Detecting the signal in the Autumn Statement noise

23 Nov 16

Philip Hammond’s announcements on housing and mayoral borrowing powers represent a welcome shift in policy. But social care’s absence from the chancellor’s speech is more worrying.

The £1.4bn injection into the Affordable Homes Programme announced by Philip Hammond today is good news. Housing associations, developers and councils will be able to bid for a larger pot of money to fund new affordable housing. Whilst the cash figure will get the headline, the bigger change is that the grant funding will come with fewer strings attached than previously. Bidders will be able to use it to build homes for affordable rent, not just shared ownership and Rent to Buy as was the case in the previous prospectus (April 2016). As recent Localis housing reports have shown, Rent to Buy offers a more realistic path to home ownership for many, so this shift towards funding homes for affordable rent is good.

Today’s announcement is also indicative of the government’s shift in emphasis if not away from home ownership, then certainly accepting that for many, current government-backed home ownership products are out of reach. The fund injection is, however, a drop in the ocean. The equivalent affordable homes scheme between 2011 and 2015 was of similar financial size and ambition, and whilst fairly successful in building homes for affordable rent, it did little to stem the affordability crisis. This is a sensible and welcome move by the chancellor, but without significant change in the upcoming housing white paper it is a sticking plaster.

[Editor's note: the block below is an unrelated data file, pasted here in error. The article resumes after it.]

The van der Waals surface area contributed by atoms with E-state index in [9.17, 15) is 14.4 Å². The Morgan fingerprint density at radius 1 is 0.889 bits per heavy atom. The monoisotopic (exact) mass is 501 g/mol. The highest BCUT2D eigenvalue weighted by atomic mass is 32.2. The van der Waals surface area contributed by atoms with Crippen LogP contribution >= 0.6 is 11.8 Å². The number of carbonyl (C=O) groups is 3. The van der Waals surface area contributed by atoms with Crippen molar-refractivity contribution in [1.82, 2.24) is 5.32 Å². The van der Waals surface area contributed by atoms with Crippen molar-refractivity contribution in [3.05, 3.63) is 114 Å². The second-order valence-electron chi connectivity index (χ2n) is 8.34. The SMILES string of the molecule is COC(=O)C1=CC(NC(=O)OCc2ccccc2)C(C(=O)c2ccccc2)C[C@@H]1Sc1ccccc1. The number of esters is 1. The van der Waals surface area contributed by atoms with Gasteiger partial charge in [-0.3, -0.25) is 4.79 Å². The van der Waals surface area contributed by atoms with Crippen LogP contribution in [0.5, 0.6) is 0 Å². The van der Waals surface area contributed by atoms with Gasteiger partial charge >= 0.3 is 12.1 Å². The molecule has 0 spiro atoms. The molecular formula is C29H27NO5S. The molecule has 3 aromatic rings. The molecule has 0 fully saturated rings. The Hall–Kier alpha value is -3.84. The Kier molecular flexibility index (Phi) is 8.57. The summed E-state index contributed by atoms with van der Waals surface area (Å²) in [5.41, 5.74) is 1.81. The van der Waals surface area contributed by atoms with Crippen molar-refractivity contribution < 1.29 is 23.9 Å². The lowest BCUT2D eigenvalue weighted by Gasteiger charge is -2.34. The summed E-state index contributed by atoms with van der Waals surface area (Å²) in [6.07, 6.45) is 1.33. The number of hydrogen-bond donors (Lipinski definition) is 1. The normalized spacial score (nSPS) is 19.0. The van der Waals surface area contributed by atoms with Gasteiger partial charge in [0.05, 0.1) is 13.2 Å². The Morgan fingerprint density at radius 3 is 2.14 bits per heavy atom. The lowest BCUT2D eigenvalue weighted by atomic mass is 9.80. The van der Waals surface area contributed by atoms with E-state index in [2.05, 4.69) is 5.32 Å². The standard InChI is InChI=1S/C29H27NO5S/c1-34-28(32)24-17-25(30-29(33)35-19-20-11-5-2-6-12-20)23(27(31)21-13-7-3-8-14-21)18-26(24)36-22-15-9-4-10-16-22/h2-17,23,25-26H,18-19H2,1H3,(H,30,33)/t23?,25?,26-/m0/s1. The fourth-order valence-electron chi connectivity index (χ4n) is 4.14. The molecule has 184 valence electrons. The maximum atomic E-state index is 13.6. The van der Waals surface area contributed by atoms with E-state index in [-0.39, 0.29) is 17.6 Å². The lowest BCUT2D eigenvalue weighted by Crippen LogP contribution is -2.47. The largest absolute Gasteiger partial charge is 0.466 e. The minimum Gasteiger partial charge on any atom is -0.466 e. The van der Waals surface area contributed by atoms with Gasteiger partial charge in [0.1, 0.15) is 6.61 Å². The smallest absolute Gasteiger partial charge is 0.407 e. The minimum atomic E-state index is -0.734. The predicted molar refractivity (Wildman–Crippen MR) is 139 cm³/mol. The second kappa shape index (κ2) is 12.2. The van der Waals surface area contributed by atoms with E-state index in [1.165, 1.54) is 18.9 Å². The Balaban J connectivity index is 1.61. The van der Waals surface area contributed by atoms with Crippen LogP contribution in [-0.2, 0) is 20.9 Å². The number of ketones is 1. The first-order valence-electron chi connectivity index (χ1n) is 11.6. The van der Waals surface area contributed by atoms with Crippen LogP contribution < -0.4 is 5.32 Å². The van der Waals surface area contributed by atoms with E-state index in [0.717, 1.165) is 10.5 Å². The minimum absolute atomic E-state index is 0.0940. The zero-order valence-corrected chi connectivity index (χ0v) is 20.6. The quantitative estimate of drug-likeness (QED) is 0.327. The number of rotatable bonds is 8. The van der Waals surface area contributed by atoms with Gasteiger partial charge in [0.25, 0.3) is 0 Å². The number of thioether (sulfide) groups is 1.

The new mayoral borrowing powers is a sensible course correction. Treasury made an error in taking this out of the legislation (the former chancellor signed devo deals with it included) so a case of councils getting what they were promised.

Social care’s absence was worrisome, and with the living wage increase helping many care works (itself a good thing), the financial pressure will increase. I can see how many in local government find this underwhelming if not downright upsetting. And yet here we are. Like Camus’s Dr Rieux we must acknowledge what we see, even if it defies our sense of logic. The chancellor has sent a pretty clear message; ‘find the money somewhere else’.

For social care the change required is profound; the trifecta of care model, market and commissioning are all in need of a refresh. Eventually this will land on social work practice too if we’re trying to create a genuinely sustainable system. Perhaps government sees the scale of the challenge and doesn’t see the value in pouring money into, in the words of one commentator today, “a crumbling social care system”. There’s some unfortunate politics in all this; the majority don’t use social care services and many of those who do don’t acknowledge it as such, so for the time being government seems prepared to let councils figure this one out for themselves. For all today’s noise, the signal has remained consistent. Usual business resumes tomorrow.

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